Pendleton: The Umatilla National Forest will soon begin an integrated approach of prevention, manual, mechanical, herbicide, biological control and cultural treatments to reduce the risk of invasive species expanding on the forest. This work will be implemented under the 2010 decision for the Invasive Species Treatment Project and the Forest Plan amended by the Pacific Northwest Region 2005 decision for Preventing and Managing Invasive Plants.
Treatment on the forest is scheduled to begin in late April and is expected to continue through October. “The majority of herbicide treatments will be spot application to individual invasive plants using truck sprayers, backpack sprayers and UTVs,” said Joan Frazee, Forest Botanist. Some broadcast application is also planned along a small subset of roadsides.
Herbicides to be used include clopyralid, picloram, glyphosate, metsulfuron methyl, imazapic and chlorsulfuron. “Manual and mechanical treatments are planned for a number of small infestations, some of which have been treated for over a decade and are subsequently much reduced in size,” noted Frazee. Herbicide treatments will be carried out following the project design features of the Record of Decision for the Invasive Plants Treatment Project.
Invasive species have been shown to reduce biodiversity including wildlife habitat, wildlife and domestic livestock forage and streamside vegetation. Invasive plants targeted for treatment include common crupina, yellow starthistle, leafy spurge, spotted and diffuse knapweed, medusahead, rush skeleton weed, meadow hawkweed, Scotch thistle, sulphur cinquefoil, dalmation toadflax, and houndstongue.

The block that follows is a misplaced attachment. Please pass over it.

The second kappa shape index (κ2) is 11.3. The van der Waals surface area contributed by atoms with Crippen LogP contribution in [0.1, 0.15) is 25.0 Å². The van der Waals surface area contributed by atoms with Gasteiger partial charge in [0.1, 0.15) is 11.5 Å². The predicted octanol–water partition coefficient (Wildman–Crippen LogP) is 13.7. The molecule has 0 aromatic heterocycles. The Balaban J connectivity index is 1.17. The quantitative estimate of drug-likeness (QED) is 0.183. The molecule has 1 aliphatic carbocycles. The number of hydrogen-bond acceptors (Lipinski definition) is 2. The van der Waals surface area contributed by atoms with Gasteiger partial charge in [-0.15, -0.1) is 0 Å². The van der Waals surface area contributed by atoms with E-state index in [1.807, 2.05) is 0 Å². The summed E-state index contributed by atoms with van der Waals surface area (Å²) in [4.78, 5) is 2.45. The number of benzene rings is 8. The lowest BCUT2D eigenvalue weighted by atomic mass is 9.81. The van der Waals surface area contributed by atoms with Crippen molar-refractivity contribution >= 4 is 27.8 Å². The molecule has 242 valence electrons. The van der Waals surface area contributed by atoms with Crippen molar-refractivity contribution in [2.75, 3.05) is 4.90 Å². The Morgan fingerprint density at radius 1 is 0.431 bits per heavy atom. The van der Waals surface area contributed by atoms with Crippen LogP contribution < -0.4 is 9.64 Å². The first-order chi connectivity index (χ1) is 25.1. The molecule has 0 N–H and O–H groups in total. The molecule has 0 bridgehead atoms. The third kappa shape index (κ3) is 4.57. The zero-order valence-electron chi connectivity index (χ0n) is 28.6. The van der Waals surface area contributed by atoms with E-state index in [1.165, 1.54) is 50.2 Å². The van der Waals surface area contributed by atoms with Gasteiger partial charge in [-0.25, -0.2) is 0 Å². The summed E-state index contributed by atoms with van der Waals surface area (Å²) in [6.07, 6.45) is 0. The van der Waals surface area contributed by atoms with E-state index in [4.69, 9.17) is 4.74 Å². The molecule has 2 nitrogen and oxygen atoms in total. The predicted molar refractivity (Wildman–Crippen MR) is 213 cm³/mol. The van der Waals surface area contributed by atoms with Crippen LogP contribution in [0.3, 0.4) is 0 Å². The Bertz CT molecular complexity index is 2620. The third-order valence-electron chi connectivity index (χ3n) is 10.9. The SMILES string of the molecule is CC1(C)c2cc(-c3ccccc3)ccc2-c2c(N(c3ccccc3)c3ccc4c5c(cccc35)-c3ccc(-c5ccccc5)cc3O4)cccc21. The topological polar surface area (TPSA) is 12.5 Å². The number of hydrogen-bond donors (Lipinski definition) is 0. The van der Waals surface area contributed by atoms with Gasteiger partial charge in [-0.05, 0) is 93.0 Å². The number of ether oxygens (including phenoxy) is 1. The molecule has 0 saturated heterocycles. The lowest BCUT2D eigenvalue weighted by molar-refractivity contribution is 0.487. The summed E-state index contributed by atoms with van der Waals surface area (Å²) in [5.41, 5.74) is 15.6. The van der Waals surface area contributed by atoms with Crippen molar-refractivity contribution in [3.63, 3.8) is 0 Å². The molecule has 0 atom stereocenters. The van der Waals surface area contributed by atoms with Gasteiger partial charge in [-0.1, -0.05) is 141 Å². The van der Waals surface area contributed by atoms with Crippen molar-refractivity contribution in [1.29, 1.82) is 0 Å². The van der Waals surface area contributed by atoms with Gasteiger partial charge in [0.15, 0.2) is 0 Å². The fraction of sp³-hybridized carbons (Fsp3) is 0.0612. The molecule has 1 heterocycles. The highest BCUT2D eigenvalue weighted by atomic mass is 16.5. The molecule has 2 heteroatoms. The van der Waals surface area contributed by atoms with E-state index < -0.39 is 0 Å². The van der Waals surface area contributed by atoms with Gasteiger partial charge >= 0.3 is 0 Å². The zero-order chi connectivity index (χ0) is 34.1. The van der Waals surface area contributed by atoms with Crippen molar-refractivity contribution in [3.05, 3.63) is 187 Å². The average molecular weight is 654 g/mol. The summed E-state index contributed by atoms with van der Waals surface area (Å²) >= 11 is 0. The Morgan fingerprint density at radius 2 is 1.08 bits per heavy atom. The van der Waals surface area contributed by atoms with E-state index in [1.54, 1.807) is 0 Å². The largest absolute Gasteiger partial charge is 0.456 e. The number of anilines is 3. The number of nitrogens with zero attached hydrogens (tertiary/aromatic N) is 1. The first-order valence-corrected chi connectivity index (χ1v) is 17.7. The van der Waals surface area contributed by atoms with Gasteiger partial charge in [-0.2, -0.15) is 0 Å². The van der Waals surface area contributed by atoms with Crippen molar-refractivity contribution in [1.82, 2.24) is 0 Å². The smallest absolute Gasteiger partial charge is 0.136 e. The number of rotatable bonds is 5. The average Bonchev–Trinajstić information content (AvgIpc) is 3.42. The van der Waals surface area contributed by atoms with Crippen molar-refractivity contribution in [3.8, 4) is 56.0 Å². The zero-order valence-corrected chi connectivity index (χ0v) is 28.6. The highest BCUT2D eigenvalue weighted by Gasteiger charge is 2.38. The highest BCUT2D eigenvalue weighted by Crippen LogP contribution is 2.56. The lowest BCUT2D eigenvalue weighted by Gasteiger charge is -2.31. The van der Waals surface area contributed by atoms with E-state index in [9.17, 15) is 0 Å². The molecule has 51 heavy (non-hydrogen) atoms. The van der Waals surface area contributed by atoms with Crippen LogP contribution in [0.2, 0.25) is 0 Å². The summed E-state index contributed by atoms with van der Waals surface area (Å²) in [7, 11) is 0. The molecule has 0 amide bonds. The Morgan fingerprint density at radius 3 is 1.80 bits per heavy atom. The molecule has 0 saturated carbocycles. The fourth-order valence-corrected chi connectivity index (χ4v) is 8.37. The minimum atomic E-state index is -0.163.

Partners include County weed boards in Oregon and Washington, Oregon Department of Fish and Wildlife, Washington Department of Fish and Wildlife, Wallowa Resources, Tri-County Cooperative Weed Management Area, City of Ukiah, City of Granite, North Fork John Day Watershed Council, Oregon Department of Agriculture, Rocky Mountain Elk Foundation, Blue Mountain Elk Initiative, private landowners and ranchers. Funding includes appropriated dollars and grant money from the Rocky Mountain Elk Foundation and Challenge Cost Share projects.
Treatment sites are located across the Umatilla National Forest and herbicide treatments will be signed at the time of treatment. Maps of the proposed treatment sites are also posted on the forest’s website at: www.fs.usda.gov/umatilla/.
For more specific information on timing and location of herbicide treatments, please contact the local Ranger District Office coordinators:
- Heppner Ranger District, Tim Collins - (541) 676-2114;
- North Fork John Day Ranger District, Tom Thompson/Brad Lathrop - (541) 427-5365
- Pomeroy Ranger District, Blaine Beehler - (509) 843-4663
- Walla Walla Ranger District, Eric Pfeifer - (509) 522-6022
For additional information contact Joan Frazee at (541) 278-3931.